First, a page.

Izmir in Westend

They were an institution in Frankfurt’s Westend. At 92, Ayla Dölen-Tunali was the oldest and best-known master tailor in Frankfurt. Together with her husband Huseyin Coskun Dölen she ran a tailor’s shop of a kind rarely seen these days. She had been a parachutist in Turkey, and was always more than happy to talk about it. But the love of her life was Mustafa Kemal Atatürk, as can be clearly seen in the photos. After a write up about her in zenith Magazine, in summer of this year Ayla and I decided to offer a glimpse into her life. She was someone full of joie de vivre, and she kept on sewing the garments that people brought to her at her old sewing machine almost up until the day she died. In September, after a brief illness, my dear friend Ayla Dölen died suddenly at the age of 92. At her funeral in Frankfurt her coffin was shrouded in the German flag, something usually reserved for state functionaries. She and her husband were emblems of integrated Muslims in Germany. In a state of profound grief, Huseyin Dölen permanently left Germany a few weeks ago, returning to Turkey after more than 50 years. He told me he is now no more than half a person and wants to spend the rest of his days in Izmir.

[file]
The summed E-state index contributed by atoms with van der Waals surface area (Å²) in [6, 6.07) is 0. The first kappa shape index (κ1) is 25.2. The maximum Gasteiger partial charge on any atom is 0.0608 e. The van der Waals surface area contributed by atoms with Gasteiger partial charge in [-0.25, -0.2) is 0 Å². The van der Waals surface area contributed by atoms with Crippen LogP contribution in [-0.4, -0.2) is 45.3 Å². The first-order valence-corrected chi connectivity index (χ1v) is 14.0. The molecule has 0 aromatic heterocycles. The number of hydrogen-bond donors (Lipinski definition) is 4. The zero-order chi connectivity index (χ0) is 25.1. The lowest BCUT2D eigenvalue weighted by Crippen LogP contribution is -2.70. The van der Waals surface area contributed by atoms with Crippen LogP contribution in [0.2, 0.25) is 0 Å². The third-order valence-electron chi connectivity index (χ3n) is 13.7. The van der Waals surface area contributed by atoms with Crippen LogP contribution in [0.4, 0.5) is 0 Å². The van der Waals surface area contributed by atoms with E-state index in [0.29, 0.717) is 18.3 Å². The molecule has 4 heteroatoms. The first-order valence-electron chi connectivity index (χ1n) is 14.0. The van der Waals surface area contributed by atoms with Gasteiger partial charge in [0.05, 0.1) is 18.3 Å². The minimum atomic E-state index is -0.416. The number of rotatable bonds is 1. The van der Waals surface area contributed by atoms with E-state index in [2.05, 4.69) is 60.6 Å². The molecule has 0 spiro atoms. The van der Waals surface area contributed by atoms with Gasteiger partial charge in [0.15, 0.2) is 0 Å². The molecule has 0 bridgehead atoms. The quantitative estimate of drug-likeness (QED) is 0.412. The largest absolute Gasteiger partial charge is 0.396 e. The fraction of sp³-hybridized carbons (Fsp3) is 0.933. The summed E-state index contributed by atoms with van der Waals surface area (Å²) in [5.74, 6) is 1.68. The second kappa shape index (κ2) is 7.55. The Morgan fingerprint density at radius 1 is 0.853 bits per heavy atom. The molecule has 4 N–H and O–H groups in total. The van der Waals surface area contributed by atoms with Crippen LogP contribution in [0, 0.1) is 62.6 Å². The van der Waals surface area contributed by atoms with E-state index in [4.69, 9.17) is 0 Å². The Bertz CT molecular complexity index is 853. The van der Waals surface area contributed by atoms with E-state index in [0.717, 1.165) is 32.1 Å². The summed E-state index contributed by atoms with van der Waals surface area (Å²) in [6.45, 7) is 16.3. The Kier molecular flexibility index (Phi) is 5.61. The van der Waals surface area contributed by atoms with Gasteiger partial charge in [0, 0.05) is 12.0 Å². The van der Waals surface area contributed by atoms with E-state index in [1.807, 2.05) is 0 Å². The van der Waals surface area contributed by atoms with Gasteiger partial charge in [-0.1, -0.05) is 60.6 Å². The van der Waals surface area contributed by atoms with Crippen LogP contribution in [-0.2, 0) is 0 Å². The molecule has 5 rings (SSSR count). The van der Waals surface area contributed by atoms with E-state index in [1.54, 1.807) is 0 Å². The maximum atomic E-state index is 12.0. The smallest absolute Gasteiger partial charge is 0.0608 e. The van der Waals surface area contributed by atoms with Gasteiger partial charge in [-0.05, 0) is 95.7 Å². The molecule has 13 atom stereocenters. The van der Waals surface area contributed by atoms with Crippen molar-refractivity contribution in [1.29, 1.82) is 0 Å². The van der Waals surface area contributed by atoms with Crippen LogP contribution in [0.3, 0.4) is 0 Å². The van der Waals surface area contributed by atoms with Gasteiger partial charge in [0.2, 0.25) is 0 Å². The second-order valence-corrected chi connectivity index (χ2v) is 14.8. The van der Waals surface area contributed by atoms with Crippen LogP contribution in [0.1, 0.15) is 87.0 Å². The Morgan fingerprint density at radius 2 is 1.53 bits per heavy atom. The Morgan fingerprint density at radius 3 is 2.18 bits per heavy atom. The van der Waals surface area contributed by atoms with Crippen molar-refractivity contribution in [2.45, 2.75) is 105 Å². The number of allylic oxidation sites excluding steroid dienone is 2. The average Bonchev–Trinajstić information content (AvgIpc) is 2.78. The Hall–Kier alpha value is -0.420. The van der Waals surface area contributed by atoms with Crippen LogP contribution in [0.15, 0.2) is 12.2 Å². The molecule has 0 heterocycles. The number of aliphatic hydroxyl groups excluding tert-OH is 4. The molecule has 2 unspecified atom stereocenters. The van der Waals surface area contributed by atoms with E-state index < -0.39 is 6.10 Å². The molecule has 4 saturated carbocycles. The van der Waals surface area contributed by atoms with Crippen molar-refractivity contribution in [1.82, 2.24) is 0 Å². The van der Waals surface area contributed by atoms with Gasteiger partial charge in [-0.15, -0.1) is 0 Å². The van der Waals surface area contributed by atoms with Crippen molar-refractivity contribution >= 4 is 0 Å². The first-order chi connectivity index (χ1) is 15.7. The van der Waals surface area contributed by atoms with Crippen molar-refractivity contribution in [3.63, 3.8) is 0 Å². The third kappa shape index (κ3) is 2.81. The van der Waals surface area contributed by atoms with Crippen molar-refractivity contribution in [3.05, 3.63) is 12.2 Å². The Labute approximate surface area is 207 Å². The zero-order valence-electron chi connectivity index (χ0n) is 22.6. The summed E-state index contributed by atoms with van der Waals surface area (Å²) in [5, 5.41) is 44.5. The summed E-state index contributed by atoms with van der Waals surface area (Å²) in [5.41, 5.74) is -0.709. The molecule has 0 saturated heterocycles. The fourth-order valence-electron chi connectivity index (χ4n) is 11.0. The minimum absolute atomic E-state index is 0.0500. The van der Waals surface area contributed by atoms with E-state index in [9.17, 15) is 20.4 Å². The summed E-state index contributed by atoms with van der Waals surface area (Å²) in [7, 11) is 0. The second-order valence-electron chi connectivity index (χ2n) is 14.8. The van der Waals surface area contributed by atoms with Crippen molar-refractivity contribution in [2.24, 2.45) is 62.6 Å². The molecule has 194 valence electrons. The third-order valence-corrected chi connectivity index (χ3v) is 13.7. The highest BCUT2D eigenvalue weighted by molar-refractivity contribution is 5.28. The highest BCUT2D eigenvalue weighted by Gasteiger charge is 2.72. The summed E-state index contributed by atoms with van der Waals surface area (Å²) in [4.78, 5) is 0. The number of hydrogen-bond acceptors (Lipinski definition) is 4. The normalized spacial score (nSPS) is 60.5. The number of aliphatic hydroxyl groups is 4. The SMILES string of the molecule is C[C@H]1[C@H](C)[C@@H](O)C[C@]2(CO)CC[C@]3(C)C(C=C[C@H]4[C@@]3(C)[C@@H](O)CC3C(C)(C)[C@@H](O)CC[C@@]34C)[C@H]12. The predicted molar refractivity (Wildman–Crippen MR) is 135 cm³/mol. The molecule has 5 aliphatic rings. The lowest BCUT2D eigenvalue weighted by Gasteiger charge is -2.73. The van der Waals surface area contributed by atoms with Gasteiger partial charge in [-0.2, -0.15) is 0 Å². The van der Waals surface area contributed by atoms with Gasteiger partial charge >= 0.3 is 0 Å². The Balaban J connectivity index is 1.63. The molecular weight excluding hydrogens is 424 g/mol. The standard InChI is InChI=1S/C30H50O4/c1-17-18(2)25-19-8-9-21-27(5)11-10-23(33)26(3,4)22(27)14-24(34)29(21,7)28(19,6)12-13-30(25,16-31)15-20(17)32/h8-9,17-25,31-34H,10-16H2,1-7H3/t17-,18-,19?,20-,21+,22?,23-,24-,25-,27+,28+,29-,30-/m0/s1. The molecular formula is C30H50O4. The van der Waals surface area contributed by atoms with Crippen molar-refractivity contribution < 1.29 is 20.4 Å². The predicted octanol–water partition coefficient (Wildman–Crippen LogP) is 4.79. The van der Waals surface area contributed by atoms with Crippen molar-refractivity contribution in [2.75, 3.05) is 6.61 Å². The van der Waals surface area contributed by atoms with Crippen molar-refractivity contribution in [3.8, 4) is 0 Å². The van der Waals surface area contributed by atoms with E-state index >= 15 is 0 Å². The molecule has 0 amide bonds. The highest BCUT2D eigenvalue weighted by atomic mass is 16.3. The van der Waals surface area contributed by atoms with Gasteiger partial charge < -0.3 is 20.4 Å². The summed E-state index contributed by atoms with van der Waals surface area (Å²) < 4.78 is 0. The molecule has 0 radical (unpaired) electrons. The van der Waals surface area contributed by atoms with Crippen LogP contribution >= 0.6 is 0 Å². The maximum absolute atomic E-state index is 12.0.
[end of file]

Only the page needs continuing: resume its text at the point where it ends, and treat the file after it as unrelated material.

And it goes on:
Her old sewing machine.By Nicole Kuhn
Ayla Dölen’s master tailor shop.By Nicole Kuhn
She liked to collect little trinkets and things.By Nicole Kuhn
Huseyin Dölen in the tailor’s shop.By Nicole Kuhn
Muslims in Germany.By Nicole Kuhn
Daily life in the Dölens’ shop. They were also politically engaged. In the lower part of the image is Frankfurt’s Mayor Peter Feldmann.By Nicole Kuhn
Ayla Dölen as a parachutist – there are pictures of her all over the shop. By Nicole Kuhn
Ayla Dölen’s changing room in her tailor’s shop in Frankfurt.By Nicole Kuhn
One of Germany’s most beautiful Turkish homes. By Nicole Kuhn
A Chinese Buddha, a cuckoo clock and a picture of Kemal Atatürk at Ayla Dölen’s.By Nicole Kuhn
At home with Ayla Dölen.By Nicole Kuhn
Ayla Dölen with her husband in a black and white photo during an interview for a newspaper, many years ago.By Nicole Kuhn